Zunaira Malik, United States of America
Take thirty six individuals: lawyers, students, and practitioners, train them in transitional justice and pragmatic peacebuilding, and then put them to the test. This has been our life for the past 72 hours. We’ve each been given roles, depicting international or national actors, and a detailed dossier outlining our interests and goals in the building of a transitional government in Beladusham, a fictionalized Syria.
At the surface, the goal of the simulation appears simple: negotiate with all other parties to create a framework for a post-conflict transitional government that is satisfying for everyone. However, anyone participating would surely tell you otherwise. After spending the first day mapping out the priorities and interests of the different parties involved and building an alliance network, day two was supposed to involve a series of high-level meetings to focus on the finer details of the transitional framework in the areas of security, governance, aid and reformation, and justice. Scheming and backdoor diplomacy were in full mode. Emotions were starting to run high and slowly the halls of Clingendael had transformed into a very small replica of the global political arena.
By high noon, just hours after our first meeting on aid, which had not gone over so well, we found out that the two fighting parties from Beladusham had joined forces without the knowledge of any international parties and had written a preliminary draft of a new constitution. Of course this did not go over well with everyone who had been left out. The rest of the meetings were cancelled as we tried to grapple with the unthinkable. “How dare they go behind our backs!?” I heard one participant portraying the United States approaching down the hall. Strategic planning turned to outrage and screaming and parties tried to grapple with how quickly the warring parties had decided to become a united front. It was indeed strange to see this reaction take place. Of course peace was our end goal, but that it happened so quickly and without the facilitation of important “key players,” turned off many individuals. Perhaps this is valid insight into the way real world politics work. In the obsession with self-validation and personal interests many international state players take away from the peace building process rather than contribute to it or celebrate it’s progress.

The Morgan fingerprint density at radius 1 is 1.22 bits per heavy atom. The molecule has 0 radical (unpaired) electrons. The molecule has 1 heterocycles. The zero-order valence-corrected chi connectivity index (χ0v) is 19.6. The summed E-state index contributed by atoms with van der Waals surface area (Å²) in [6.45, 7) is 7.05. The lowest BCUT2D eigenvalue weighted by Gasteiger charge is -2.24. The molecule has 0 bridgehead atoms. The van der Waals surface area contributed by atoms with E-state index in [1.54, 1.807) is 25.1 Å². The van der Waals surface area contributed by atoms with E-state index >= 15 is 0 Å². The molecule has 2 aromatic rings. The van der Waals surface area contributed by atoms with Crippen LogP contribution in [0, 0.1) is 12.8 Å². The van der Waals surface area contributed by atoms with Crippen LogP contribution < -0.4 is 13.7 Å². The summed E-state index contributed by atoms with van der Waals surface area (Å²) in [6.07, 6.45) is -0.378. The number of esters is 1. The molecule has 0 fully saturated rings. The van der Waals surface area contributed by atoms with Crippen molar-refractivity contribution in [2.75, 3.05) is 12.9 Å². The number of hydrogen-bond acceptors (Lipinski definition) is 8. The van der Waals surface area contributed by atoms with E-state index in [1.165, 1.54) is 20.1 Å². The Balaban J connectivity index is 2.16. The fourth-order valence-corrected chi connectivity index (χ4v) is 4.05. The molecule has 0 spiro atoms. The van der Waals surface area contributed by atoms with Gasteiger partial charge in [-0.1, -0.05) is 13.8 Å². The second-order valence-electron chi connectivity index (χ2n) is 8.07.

There was a moment where I stopped in the middle of my running around to observe all the chaos and screaming and deliberating. The words of Charles Dickens yet again came to my mind “It was the best of times, it was the worst of times, it was the age of wisdom, it was the age of foolishness, it was the epoch of belief, it was the epoch of incredulity, it was the season of Light, it was the season of Darkness, it was the spring of hope, it was the winter of despair, we had everything before us, we had nothing before us.” We were so busy in trying to be in a hundred places at one time, trying so very hard to figure out how to manipulate the situation to our own advantages that we’d forgotten everything we’d learned. It became easy to discuss numbers and returns, interests and funds, and the people of Beladusham were quickly forgotten. There were no talks of capacity building, nor of reconciliation processes or sustainability, everything was as a macro level, the finer details left to be hashed out later. Of course a peace process is hard to portray entirely in a matter of two and a half days, but then many of these decisions would probably not be any different no matter how much time they were allotted. Many of these decisions are made in the moment, a result of the collision of many factors.
One thing that I heard repeated over and over in the past two days is how much of a struggle it has been for people to stay in role, and prioritize their given national interest with individual interests. It’s made me realize that policies on a national level function like a machine; there really is no room for spontaneous flexibility. And it has rejuvenated my belief that local organizations are able to creatively come up with more sustainable, better solutions. Perhaps Dickens has it right: perhaps we are foolish in thinking that next time we won’t repeat the same mistakes. But the last two days has me thinking how exactly can one navigate the waters of diplomacy and sustainable peace and will the two ever really be compatible or are we just delusioning ourselves?